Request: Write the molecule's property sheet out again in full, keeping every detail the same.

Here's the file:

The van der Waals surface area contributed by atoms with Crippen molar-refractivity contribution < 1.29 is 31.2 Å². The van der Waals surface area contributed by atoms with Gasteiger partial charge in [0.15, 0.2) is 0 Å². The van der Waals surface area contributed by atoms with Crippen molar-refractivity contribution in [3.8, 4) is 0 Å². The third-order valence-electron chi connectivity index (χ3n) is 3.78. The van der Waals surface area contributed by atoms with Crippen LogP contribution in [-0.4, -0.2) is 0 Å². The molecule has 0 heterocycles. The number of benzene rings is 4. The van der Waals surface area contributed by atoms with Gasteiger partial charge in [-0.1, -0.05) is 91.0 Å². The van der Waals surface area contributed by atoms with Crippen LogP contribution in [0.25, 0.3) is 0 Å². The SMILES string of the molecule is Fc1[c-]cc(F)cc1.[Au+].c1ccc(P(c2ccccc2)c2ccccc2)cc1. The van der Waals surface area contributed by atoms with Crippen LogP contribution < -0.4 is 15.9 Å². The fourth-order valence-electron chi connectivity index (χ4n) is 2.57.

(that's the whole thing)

The van der Waals surface area contributed by atoms with Crippen molar-refractivity contribution < 1.29 is 31.2 Å². The van der Waals surface area contributed by atoms with Gasteiger partial charge in [0.15, 0.2) is 0 Å². The van der Waals surface area contributed by atoms with Crippen molar-refractivity contribution in [3.8, 4) is 0 Å². The third-order valence-electron chi connectivity index (χ3n) is 3.78. The van der Waals surface area contributed by atoms with Crippen LogP contribution in [-0.4, -0.2) is 0 Å². The molecule has 0 heterocycles. The number of benzene rings is 4. The van der Waals surface area contributed by atoms with Gasteiger partial charge in [-0.1, -0.05) is 91.0 Å². The van der Waals surface area contributed by atoms with Crippen LogP contribution in [0.25, 0.3) is 0 Å². The SMILES string of the molecule is Fc1[c-]cc(F)cc1.[Au+].c1ccc(P(c2ccccc2)c2ccccc2)cc1. The van der Waals surface area contributed by atoms with Crippen LogP contribution < -0.4 is 15.9 Å². The fourth-order valence-electron chi connectivity index (χ4n) is 2.57.